Construction of the Leaf Senescence Database and Functional Assessment of Senescence-Associated Genes. [PMID: 27987180]
Leaf senescence is the last phase of plant development and a highly coordinated process regulated by a large number of senescence-associated genes (SAGs). By broad literature survey, we constructed a leaf senescence database (LSD) in 2011 and updated it to Version 2.0 in 2014 ( http://www.eplantsenescence.org/ and http://psd.cbi.pku.edu.cn/ ) which contains a total of 5357 genes and 324 mutants from 44 species. These SAGs were retrieved based on genetic, genomic, proteomic, physiological, or other experimental evidence and were classified into different categories according to their functions in leaf senescence or morphological phenotype of mutants. To provide comprehensive information for SAGs, we made extensive annotation by both manual and computational approaches. In addition, we predicted putative orthologues of the SAGs in other species. LSD has a user-friendly interface to allow users to make text queries or BLAST searches and to download SAGs sequences for local analysis. Functional analyses of putative SAGs reveal that WRKY75, AZF2, NAC16, and WRKY26 are positive regulators of leaf senescence, while MKP2 and CTR1 perform negative regulation to leaf senescence. This database has been served as a valuable resource for basic research on the function of SAGs and evolution of plant leaf senescence, as well as for the exploration of genetic traits in agronomically important plants.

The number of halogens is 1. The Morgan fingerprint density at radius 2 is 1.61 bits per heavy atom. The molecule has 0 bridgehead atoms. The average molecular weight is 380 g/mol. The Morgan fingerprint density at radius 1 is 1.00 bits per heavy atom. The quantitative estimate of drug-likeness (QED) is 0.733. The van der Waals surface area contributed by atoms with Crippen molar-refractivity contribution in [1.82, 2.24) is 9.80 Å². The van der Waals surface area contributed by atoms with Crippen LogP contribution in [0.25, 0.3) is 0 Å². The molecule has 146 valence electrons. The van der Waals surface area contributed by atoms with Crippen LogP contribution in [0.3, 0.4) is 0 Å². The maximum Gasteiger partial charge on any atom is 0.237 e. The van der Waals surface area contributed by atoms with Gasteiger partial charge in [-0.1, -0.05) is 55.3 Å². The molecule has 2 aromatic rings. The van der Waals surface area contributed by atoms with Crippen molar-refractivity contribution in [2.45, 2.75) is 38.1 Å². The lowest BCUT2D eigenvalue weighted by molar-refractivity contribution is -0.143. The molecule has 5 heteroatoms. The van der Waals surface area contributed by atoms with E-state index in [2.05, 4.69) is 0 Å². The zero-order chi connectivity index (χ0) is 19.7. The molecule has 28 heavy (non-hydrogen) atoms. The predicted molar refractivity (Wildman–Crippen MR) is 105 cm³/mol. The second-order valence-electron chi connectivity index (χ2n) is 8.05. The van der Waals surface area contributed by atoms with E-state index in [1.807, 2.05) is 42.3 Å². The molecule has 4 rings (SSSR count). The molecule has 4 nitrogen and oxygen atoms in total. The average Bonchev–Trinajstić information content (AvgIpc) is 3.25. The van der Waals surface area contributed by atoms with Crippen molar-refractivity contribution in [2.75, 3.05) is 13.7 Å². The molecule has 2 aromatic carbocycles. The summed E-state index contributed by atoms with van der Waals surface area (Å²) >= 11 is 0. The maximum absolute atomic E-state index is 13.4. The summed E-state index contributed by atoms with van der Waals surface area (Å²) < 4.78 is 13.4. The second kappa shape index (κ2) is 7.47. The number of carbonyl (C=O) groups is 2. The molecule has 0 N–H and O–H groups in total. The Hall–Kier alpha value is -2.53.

LSD 2.0: an update of the leaf senescence database. [PMID: 24185698]